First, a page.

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Dr Neil Jacobs, JISC: Open publishing - its future and what it offers you as a researcher

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  • 1. Open publishing: its future and what it offers you as a researcher
    Dr Neil Jacobs
  • 2. What is “open”?
    Permissions
    Cost
    Time
  • Why might you care?
    Swan, A. (2010) The Open Access citation advantage: Studies and results to date. Technical Report , School of Electronics & Computer Science, University of Southampton. http://eprints.ecs.soton.ac.uk/18516/
  • 6. Is this convincing?
    A General OA Advantage: the advantage that comes from citable articles becoming available to audiences that had not had access to them before, and who would find them citable
    An Early Advantage: the earlier an article is put before its worldwide potential audience may affect subsequent citation patterns
    A Selection Bias: authors make their better articles Open Access more readily than their poorer articles
    A Quality Advantage: better articles gain more from the General OA Advantage because they are by definition more citable than poorer articles
    `
  • 7. Why might Oxford care?
    Widespread use of repositories gives:
    £115m p.a. efficiency savings (mainly researchers saving time in reading / writing)
    £172m p.a. benefits to the UK economy (innovation, improved practice)
    Cost-benefit ratios (depending on assumptions) up to 50:1 and more
    (before any potential subscription cancellations)
    Bibliometrics... Impact... Reporting... Planning...
    REF
    Research Councils mandates, reporting
    (Houghton, J, et al, 2009, Economic implications of alternative scholarly publishing models: Exploring the costs and benefits: http://www.jisc.ac.uk/publications/reports/2009/economicpublishingmodelsfinalreport.aspx)
  • 8. Is this convincing?
    Issues with the transition to OA
    Funding OA publishing
    Transparency in payments
    Practical arrangements
    Getting researchers to put papers into repositories!
    What would it take?
    Need to be much clearer about how benefits arise to UKplc
    Future of learned societies reliant on subscription income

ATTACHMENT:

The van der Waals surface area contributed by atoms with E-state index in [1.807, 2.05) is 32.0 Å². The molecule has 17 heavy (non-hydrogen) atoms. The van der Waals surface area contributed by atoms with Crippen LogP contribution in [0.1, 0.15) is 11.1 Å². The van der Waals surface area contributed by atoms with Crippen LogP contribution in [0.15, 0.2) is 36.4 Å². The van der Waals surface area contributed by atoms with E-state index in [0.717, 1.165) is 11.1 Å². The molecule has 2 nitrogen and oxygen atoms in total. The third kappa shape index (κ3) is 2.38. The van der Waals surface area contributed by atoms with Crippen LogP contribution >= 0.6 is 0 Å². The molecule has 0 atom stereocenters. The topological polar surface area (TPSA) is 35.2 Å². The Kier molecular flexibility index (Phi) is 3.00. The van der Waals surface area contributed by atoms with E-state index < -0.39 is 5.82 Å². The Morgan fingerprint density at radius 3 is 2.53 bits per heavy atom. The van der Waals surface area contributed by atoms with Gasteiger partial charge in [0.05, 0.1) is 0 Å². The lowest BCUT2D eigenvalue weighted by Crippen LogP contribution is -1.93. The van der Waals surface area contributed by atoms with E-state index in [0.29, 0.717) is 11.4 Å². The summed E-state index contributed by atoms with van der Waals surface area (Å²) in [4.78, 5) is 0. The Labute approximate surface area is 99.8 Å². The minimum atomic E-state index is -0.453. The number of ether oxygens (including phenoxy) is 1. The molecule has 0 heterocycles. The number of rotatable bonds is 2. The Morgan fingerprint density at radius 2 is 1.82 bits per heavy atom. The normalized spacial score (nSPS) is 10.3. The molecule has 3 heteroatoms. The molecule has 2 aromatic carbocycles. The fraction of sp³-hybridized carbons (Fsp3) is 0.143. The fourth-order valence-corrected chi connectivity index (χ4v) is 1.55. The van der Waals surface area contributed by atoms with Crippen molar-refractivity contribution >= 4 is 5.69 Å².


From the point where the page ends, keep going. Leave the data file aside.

Longer term future of publishing – data, blogs, facebook...
  • 9. How to be open: 1. doctoral theses
    Electronic management, submission and sharing of theses
    Real need for an opt-out in some cases...
    But also red herrings...
    UK E-Thesis Service – EThOS
    Theses harvested from Oxford’s repository
    Theses digitised if not available electronically
    UK service, but part of wider European and international network
  • 10. How to be open: 2. research papers
    Put your papers in Oxford’s repository ORA
    Papers will feature in Google Scholar, EconomistsOnline, etc, and be easily accessible by the people you want to read and cite them
  • 11. How to be open: 2. research papers
    ora.ouls.ox.ac.uk
  • 12. How to be open: 2. research papers
    Put your papers in Oxford’s repository ORA
    Papers will feature in Google Scholar, Econlit, etc, and be easily accessible by the people you want to read and cite them
    Publish in an Open Access Journal.
    185 journals in business and management and 143 journals in economics
    Funding from Research Councils – need to include in project bids
  • 13. How to be open: 2. research papers
    www.doaj.org
  • 14. How to be open: 2. research papers
    Put your papers in Oxford’s repository ORA
    Papers will feature in Econlit
    Publish in an Open Access Journal.
    185 journals in business and management and 143 journals in economics
    Funding from Research Councils – need to include in project bids
    Working papers from the following organisations are already available via Repec:
    Saïd Business School
    Department of Economics
    Nuffield College
    Nuffield Centre for Experimental Social Sciences
    Centre for the Study of African Economies
    Queen Elizabeth House